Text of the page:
Assuming all other things are equal: Your Canon 80D has a crop factor of 1.6. This means that your 300mm lens has an effective focal length of 300mm × 1.6 = 480mm. A micro-4/3s camera has a crop factor of 2.0. This means that a 200mm lens has an effective focal length of 200mm × 2.0 = 400mm, a bit less than the 300mm lens on the Canon. Working backwards, ...


6

Edit - One More Try (original below the rule) The noise level for a given photograph is specifically a consequence of one or more of: the ISO, with higher ISOs having more noise the size of the sensor wells, bigger wells tend to be less noisy for the same generation of sensors because they get more light for the same pixel the heat level in the camera, as ...


6

The size of a lens is governed by the complexity of the design and the amount of light that needs to pass through it. For a given focal length with a cropped sensor, the amount of information that has to be brought in to the lens to produce the image circle can be much smaller because the entire full frame image circle doesn't have to be filled. If you are ...


6

No, larger sensor cameras are not more likely to mis-focus - if you take the Canon 1DX (with a modern lens) for example, it's a full-frame camera that's about as far away from "likely to mis-focus" as possible. But when a large sensor camera mis-focuses it's more noticeable, especially when most tiny sensor cameras (cellphones) have wide angle lenses. The ...


6

No. As far as exposure value goes, an f-stop is an f-stop. It's only where depth of field is concerned (and noise calculations derived from "total light captured", if you're the type who has to go there) that you need to think about equivalent f-stops. So if you are reading 1/250 at f/4, set your camera to 1/250 at f/4. That will give you a correctly-...


6

The f-stop is a simple ratio. It is the focal length divided by the working diameter. We use this value to compare the image brightness of one lens vs. another. The f-stop is often in error because it does not take into account light loss due to reflections from the polished surfaces and the lack of perfect transparency of the glass. The "T" -top is ...


6

I would suggest looking into a shift or tilt-shift adapter, to mount say a wide-angle Canon EF or Nikon AF-S lens. This way, you have a much wider selection of regular lenses to choose from than just looking at tilt-shift only lenses. And you will likely be able to achieve what you want much cheaper as well. Edit: I specifically recommended full frame ...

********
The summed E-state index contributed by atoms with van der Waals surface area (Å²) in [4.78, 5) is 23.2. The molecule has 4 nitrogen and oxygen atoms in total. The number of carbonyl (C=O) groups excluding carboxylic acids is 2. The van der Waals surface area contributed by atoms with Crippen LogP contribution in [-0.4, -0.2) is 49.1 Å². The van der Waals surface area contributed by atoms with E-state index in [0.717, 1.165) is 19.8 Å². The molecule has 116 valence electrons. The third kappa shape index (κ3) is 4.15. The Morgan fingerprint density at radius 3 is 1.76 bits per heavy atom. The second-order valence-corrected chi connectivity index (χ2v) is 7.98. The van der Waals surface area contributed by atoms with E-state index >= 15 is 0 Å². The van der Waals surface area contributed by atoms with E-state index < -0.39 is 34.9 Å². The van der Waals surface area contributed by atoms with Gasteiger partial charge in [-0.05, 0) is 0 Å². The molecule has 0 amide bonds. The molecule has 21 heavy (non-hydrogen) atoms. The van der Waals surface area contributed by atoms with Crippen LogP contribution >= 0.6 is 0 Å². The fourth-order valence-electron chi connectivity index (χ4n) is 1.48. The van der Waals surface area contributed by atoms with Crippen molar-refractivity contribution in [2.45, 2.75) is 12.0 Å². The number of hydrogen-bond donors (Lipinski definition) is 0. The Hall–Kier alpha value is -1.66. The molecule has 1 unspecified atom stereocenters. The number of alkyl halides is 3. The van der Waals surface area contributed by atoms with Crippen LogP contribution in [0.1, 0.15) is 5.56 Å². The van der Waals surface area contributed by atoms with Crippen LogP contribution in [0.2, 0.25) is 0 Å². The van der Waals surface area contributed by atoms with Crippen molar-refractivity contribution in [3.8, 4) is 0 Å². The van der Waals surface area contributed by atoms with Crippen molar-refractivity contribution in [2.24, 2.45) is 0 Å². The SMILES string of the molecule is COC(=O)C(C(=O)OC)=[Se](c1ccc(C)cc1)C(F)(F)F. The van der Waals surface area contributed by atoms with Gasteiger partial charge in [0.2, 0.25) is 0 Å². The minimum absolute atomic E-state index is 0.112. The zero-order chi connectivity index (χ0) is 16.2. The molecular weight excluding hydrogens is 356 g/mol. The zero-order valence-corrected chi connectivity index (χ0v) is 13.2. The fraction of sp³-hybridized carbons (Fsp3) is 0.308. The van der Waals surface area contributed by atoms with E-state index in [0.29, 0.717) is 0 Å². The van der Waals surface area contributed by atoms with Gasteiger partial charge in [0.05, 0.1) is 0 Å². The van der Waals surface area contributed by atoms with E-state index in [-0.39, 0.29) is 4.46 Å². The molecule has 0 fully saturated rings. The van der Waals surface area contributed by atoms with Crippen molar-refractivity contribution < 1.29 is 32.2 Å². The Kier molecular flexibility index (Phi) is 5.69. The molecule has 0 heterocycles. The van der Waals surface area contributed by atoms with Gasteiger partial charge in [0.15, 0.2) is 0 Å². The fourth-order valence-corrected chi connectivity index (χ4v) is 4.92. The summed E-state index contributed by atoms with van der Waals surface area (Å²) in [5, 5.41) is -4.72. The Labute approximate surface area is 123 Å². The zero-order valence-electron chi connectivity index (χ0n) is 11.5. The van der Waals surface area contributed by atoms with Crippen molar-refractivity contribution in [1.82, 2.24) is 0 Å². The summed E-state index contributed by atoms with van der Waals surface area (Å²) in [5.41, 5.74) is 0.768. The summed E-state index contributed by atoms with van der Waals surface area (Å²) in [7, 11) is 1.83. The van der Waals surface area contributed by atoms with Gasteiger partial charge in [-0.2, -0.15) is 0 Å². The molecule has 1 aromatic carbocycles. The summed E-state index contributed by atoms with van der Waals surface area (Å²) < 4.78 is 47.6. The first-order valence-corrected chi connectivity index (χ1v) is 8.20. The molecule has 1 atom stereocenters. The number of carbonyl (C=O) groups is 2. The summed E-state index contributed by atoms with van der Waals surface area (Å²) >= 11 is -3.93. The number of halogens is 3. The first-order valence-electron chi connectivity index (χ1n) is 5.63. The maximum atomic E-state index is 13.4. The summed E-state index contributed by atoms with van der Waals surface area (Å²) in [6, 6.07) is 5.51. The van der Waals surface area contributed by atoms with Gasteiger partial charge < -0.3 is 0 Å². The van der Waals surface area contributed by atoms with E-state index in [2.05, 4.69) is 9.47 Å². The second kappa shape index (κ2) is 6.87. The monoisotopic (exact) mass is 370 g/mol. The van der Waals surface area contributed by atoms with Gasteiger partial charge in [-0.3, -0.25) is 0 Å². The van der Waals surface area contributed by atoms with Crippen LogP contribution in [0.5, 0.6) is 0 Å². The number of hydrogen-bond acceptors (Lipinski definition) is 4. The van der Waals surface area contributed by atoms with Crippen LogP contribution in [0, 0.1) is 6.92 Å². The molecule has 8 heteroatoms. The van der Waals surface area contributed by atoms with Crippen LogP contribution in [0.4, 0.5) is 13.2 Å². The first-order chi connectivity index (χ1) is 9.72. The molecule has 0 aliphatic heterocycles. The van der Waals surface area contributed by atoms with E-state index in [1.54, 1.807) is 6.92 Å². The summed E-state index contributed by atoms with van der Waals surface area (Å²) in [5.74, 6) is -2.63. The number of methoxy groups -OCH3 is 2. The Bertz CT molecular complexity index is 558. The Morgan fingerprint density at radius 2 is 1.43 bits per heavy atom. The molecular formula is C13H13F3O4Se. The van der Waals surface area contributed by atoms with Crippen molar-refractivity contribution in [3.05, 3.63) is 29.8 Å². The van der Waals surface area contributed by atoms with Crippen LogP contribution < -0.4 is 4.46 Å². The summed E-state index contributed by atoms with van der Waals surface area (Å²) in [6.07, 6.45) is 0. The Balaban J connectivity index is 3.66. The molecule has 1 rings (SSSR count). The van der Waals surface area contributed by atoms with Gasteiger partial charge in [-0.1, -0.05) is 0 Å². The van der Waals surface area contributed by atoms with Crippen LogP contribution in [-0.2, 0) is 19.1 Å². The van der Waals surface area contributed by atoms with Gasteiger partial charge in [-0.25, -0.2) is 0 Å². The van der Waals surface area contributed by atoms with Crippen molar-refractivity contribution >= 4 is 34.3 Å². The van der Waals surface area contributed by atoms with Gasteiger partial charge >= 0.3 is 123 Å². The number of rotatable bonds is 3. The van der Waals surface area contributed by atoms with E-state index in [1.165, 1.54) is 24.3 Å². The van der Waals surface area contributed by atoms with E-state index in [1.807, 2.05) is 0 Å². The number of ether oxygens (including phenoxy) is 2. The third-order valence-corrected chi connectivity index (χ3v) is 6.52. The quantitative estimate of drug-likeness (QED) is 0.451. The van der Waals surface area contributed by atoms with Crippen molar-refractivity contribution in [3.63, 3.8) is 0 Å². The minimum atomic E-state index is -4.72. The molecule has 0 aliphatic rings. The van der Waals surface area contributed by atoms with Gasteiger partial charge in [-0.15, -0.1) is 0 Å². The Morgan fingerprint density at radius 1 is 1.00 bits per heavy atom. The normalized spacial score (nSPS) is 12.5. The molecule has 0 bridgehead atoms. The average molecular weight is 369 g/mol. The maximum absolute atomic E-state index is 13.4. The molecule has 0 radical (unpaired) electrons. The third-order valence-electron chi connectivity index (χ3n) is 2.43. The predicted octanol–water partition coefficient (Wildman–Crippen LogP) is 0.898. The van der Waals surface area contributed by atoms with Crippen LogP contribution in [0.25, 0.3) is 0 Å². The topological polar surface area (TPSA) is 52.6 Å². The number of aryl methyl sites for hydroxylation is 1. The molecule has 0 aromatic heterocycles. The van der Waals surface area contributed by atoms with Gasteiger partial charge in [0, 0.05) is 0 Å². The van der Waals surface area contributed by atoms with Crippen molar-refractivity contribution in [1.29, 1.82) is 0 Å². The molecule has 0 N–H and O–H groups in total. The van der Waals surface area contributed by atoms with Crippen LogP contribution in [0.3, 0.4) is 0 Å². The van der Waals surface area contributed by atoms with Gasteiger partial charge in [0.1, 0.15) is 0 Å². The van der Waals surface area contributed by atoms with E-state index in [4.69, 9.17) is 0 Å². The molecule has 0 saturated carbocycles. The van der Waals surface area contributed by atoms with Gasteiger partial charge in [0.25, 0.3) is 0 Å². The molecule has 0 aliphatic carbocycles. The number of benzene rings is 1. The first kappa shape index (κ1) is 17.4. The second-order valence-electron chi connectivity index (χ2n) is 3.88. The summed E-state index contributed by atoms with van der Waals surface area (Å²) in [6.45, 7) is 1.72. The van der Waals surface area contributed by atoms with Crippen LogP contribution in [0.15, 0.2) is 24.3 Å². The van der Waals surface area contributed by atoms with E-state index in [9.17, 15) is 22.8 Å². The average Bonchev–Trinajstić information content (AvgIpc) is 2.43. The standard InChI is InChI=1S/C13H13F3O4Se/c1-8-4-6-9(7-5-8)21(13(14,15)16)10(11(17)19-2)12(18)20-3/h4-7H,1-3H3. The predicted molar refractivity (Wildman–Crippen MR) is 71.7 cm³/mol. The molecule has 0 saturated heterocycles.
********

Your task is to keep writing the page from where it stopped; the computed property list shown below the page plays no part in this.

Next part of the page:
6

I don't think it's a great idea to be shooting in full manual. The same kind of people will tell you that auto focus is cheating... The semi auto modes allow you to control what you're interested in at that point. Aperture priority mode is a fantastic middle ground that gives you control of the depth of field, and the camera makes sure you get well exposed ...


5

The most comprehensive listing of Micro Four-thirds lens I am aware of is at this posting on the Micro 4/3rds Photography blog: http://m43photo.blogspot.com/2010/01/micro-four-thirds-lens-lineup.html. Despite the misleading dateline from when this blog post was originally published, the post is regularly updated as new lenses become available.


5

As it happens Stack Exchange gave me a chance to try it out, with the (no longer active) Gear Grant Program. I rented an OM-D EM-5 body and the lens for a couple of weeks, and took it with me everywhere. My first impression was slight disappointment — although it's a mix of metal and plastic construction, it feels much more plasticky than Pentax's "Limited" ...


5

I've been a professional long-lens bird/nature shooter since the 80's. I used to use very big and pricey dedicated video cameras/lenses, but now have found the wonderful micro-4/3 world and love it. I've gotten some amazing shots, both video and stills, by adapting older long telephoto lenses to my Panasonic G6 and GH3, as well as my Olympus E-PL5 and E-M5 ...


5

You can use any filters on any lens if they are the same size, with some caveats. Very few lenses have male filter threads instead of the usual female filter threads. I think the Fuji X100 series of cameras are like this, but don't quote me on that. In this case you either need special filters or an adapter. Some wide angle lenses will vignette with the ...


5

Since most of the answers here are kind of the general "trade-offs related to sensor area" type, I'm going to add something that I haven't seen mentioned: the difference in the aspect ratio might not be an insignificant consideration, depending on what you want to shoot. If you like the native 3:2 ratio of APS-C, because you shoot a lot of landscape or just ...


5

Lens mount adapters increase the pool of available lenses we are able to mount on any particular camera body. Adapters are basically mechanical coupling devices; however, some also couple electrical communications as well. Unless the adapter incorporates optics, the optical properties of the adapted lens are not altered. In other words, the focal length of ...


4

I went through sorta the same thought process right when the RX100 came out. What I found was that the 4/3s cameras are not as small as the RX100. I bring my RX100 with me pretty much everywhere, I would not do this with a 4/3s. Of course the 4/3s have the advantage of interchangable lenses etc... but that doesn't help you much when it is at home.